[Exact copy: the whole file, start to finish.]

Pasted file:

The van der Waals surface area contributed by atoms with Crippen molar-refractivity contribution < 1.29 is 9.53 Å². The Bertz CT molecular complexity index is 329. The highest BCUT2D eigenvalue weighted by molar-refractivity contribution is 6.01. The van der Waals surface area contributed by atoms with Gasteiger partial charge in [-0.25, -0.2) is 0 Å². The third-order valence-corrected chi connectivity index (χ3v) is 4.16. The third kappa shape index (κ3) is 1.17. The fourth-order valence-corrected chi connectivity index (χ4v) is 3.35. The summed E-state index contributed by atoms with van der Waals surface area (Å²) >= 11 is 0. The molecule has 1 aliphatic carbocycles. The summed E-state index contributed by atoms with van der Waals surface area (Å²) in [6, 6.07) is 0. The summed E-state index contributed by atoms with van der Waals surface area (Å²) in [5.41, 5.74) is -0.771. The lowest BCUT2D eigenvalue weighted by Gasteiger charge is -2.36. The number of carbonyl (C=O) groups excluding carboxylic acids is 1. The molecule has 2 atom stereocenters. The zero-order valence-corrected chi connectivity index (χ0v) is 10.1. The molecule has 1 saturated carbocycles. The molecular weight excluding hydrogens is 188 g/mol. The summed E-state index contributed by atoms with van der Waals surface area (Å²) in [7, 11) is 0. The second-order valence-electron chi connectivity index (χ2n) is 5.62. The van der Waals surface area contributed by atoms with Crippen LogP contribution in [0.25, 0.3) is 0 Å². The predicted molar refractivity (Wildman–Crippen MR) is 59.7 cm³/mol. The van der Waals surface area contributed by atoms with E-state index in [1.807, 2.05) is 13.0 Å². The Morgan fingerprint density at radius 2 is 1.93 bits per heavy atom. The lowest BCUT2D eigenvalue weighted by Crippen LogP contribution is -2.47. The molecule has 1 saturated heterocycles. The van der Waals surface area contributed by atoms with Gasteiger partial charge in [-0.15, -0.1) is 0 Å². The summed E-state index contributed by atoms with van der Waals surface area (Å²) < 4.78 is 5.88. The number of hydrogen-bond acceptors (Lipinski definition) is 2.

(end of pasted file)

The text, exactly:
The van der Waals surface area contributed by atoms with Crippen molar-refractivity contribution < 1.29 is 9.53 Å². The Bertz CT molecular complexity index is 329. The highest BCUT2D eigenvalue weighted by molar-refractivity contribution is 6.01. The van der Waals surface area contributed by atoms with Gasteiger partial charge in [-0.25, -0.2) is 0 Å². The third-order valence-corrected chi connectivity index (χ3v) is 4.16. The third kappa shape index (κ3) is 1.17. The fourth-order valence-corrected chi connectivity index (χ4v) is 3.35. The summed E-state index contributed by atoms with van der Waals surface area (Å²) >= 11 is 0. The molecule has 1 aliphatic carbocycles. The summed E-state index contributed by atoms with van der Waals surface area (Å²) in [6, 6.07) is 0. The summed E-state index contributed by atoms with van der Waals surface area (Å²) in [5.41, 5.74) is -0.771. The lowest BCUT2D eigenvalue weighted by Gasteiger charge is -2.36. The number of carbonyl (C=O) groups excluding carboxylic acids is 1. The molecule has 2 atom stereocenters. The zero-order valence-corrected chi connectivity index (χ0v) is 10.1. The molecule has 1 saturated carbocycles. The molecular weight excluding hydrogens is 188 g/mol. The summed E-state index contributed by atoms with van der Waals surface area (Å²) in [7, 11) is 0. The second-order valence-electron chi connectivity index (χ2n) is 5.62. The van der Waals surface area contributed by atoms with Crippen LogP contribution in [0.25, 0.3) is 0 Å². The predicted molar refractivity (Wildman–Crippen MR) is 59.7 cm³/mol. The van der Waals surface area contributed by atoms with E-state index in [1.807, 2.05) is 13.0 Å². The Morgan fingerprint density at radius 2 is 1.93 bits per heavy atom. The lowest BCUT2D eigenvalue weighted by Crippen LogP contribution is -2.47. The molecule has 1 saturated heterocycles. The van der Waals surface area contributed by atoms with Gasteiger partial charge in [-0.15, -0.1) is 0 Å². The summed E-state index contributed by atoms with van der Waals surface area (Å²) < 4.78 is 5.88. The number of hydrogen-bond acceptors (Lipinski definition) is 2.